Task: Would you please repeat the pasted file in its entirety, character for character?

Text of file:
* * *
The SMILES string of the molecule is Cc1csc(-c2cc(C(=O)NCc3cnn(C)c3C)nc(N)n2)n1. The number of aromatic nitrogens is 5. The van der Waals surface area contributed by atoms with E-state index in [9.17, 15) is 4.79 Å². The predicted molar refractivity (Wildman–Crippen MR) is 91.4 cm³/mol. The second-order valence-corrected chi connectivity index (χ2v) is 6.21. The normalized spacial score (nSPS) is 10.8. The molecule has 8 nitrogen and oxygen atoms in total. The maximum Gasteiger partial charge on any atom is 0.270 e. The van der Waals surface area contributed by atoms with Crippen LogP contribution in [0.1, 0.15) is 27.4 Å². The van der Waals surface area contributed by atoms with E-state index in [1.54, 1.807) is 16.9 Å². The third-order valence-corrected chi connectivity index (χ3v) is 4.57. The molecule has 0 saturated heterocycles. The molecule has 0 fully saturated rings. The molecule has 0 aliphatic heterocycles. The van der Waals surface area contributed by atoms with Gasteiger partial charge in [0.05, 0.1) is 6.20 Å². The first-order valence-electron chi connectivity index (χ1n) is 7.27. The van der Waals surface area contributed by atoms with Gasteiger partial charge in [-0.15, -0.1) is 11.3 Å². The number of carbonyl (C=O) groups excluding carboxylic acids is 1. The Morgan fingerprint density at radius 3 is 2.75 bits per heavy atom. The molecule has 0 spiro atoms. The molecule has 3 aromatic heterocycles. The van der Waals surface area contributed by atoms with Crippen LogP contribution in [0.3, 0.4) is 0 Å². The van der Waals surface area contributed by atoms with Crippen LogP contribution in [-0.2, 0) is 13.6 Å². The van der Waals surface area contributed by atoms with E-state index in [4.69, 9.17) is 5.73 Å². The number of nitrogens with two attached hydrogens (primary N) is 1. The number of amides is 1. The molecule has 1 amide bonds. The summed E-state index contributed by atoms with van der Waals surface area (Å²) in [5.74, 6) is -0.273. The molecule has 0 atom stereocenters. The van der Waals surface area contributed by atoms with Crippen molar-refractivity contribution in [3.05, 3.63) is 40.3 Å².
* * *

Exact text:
The SMILES string of the molecule is Cc1csc(-c2cc(C(=O)NCc3cnn(C)c3C)nc(N)n2)n1. The number of aromatic nitrogens is 5. The van der Waals surface area contributed by atoms with E-state index in [9.17, 15) is 4.79 Å². The predicted molar refractivity (Wildman–Crippen MR) is 91.4 cm³/mol. The second-order valence-corrected chi connectivity index (χ2v) is 6.21. The normalized spacial score (nSPS) is 10.8. The molecule has 8 nitrogen and oxygen atoms in total. The maximum Gasteiger partial charge on any atom is 0.270 e. The van der Waals surface area contributed by atoms with Crippen LogP contribution in [0.1, 0.15) is 27.4 Å². The van der Waals surface area contributed by atoms with E-state index in [1.54, 1.807) is 16.9 Å². The third-order valence-corrected chi connectivity index (χ3v) is 4.57. The molecule has 0 saturated heterocycles. The molecule has 0 fully saturated rings. The molecule has 0 aliphatic heterocycles. The van der Waals surface area contributed by atoms with Gasteiger partial charge in [0.05, 0.1) is 6.20 Å². The first-order valence-electron chi connectivity index (χ1n) is 7.27. The van der Waals surface area contributed by atoms with Gasteiger partial charge in [-0.15, -0.1) is 11.3 Å². The number of carbonyl (C=O) groups excluding carboxylic acids is 1. The Morgan fingerprint density at radius 3 is 2.75 bits per heavy atom. The molecule has 0 spiro atoms. The molecule has 3 aromatic heterocycles. The van der Waals surface area contributed by atoms with Crippen LogP contribution in [0.3, 0.4) is 0 Å². The van der Waals surface area contributed by atoms with Crippen LogP contribution in [-0.2, 0) is 13.6 Å². The van der Waals surface area contributed by atoms with E-state index in [4.69, 9.17) is 5.73 Å². The number of nitrogens with two attached hydrogens (primary N) is 1. The number of amides is 1. The molecule has 1 amide bonds. The summed E-state index contributed by atoms with van der Waals surface area (Å²) in [5.74, 6) is -0.273. The molecule has 0 atom stereocenters. The van der Waals surface area contributed by atoms with Crippen molar-refractivity contribution in [3.05, 3.63) is 40.3 Å².